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Karsten Gronert, Kyungji Min, Matthew Greenwood, Erick Lu, Jonanthan Jong, David Lin, Yuan Gao; Sex-specific Dry Eye Pathogenesis Correlates With Increased Activation of T cells and Decreased Resident PMN and Lipoxin Formation in Female Draining Lymph Nodes. Invest. Ophthalmol. Vis. Sci. 2014;55(13):1855.
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The cause for the sex-specific prevalence of Dry Eye Disease (DED) in women is largely unknown. A protective and immune-regulatory lipid mediator circuit (lipoxin) is highly expressed in the ocular surface and markedly amplified by PMN. This lipid circuit is down regulated by estrogen and drives sex-specific differences in corneal wound healing and inflammatory responses. If the PMN-lipoxin circuit has a role in the pathogenesis of DED and lymphocyte activation in females is unknown. We investigated sex-specific difference in the pathogenesis of DED and regulation of the PMN-LXA4 circuit in the ocular surface and draining lymph nodes.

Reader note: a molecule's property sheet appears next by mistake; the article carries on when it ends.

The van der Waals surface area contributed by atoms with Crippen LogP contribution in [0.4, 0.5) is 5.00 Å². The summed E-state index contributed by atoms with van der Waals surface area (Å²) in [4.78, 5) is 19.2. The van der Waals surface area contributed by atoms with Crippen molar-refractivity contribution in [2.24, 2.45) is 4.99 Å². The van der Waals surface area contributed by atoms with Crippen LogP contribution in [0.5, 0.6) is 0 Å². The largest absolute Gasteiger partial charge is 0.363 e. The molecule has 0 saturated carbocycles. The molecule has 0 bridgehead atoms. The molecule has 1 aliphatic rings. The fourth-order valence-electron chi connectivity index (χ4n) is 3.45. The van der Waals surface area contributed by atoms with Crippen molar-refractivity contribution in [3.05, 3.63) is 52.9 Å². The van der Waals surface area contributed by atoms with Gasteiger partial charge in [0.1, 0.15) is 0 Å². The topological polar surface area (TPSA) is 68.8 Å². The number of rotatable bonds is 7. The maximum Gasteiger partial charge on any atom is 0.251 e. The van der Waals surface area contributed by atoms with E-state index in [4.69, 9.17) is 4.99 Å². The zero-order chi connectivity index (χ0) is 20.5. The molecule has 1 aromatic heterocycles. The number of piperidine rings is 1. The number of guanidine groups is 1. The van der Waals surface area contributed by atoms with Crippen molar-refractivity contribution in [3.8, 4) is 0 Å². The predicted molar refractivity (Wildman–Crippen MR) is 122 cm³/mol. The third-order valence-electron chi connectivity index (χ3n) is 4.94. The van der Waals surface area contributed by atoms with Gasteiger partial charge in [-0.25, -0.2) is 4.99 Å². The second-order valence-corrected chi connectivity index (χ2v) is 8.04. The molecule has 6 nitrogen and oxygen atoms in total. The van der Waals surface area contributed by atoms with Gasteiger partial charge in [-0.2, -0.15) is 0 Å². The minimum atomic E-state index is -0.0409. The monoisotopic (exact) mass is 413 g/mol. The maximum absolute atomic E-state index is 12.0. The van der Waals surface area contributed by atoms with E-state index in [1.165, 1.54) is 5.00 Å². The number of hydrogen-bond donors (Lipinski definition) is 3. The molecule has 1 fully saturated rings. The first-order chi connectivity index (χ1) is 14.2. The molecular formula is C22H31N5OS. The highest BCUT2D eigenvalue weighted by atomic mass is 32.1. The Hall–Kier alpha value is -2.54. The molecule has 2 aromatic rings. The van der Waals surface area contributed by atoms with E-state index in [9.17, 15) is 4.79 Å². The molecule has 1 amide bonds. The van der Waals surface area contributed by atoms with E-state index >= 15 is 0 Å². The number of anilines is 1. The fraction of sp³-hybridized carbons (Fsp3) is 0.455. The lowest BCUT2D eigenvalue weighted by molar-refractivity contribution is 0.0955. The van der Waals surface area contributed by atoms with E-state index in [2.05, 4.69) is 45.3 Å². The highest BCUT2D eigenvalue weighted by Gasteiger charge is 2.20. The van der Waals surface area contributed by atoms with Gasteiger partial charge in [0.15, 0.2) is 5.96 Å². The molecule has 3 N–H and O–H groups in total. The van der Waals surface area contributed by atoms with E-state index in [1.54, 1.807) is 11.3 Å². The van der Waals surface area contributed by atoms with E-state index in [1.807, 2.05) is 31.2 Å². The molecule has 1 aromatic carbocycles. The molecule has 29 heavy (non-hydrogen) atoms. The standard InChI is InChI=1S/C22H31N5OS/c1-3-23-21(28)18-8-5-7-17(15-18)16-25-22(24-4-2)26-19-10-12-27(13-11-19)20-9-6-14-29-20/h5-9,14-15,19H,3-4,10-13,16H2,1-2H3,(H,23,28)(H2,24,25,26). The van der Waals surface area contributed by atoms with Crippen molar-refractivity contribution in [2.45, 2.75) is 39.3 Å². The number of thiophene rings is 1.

Male and female mice were subjected to the standard model of desiccating stress induced DED. Severity of DED was evaluated by Schirmer’s test and clinical fluorescence scoring. PMN and CD4+ T cells population were confirmed and quantified by using myeloperoxidase assay, fluorescence deconvolution microscopy and flow cytometry. Lipid mediator formation was quantified by LC/MS/MS-based lipidomics and gene expression quantified by qPCR.
Female mice exhibited amplified Dry Eye severity compared to males. Both males and females had a significant population of tissue PMN in the limbus prior to inducing desiccating stress. In females that PMN population decreased by 56%, while CD4+ T cells increased by 42% after inducing DED. Compared to males, females had a striking phenotype of less neutrophils and more CD4+ T cells infiltration in the corneal limbus after inducing DED. This was paralleled by a marked depression of PMN in draining lymph nodes of females, while PMN in male lymph nodes increased 7.7 fold after inducing DED. The female phenotype correlated with a marked increase in CD4+ T cells in the draining lymph nodes and a marked reduction in endogenous formation of Lipoxin A4 in both the limbus and draining lymph nodes of female mice.
These results provide the first evidence that primary innate immune cells, PMN, and the LXA4 circuit are active in draining lymph nodes, suggesting a novel regulatory role. Desiccating stress induces a striking sex-specific regulation of PMN and the lipoxin circuit in in the limbus and draining lymph nodes that correlates with increased severity of DED and activation of T cells in females.
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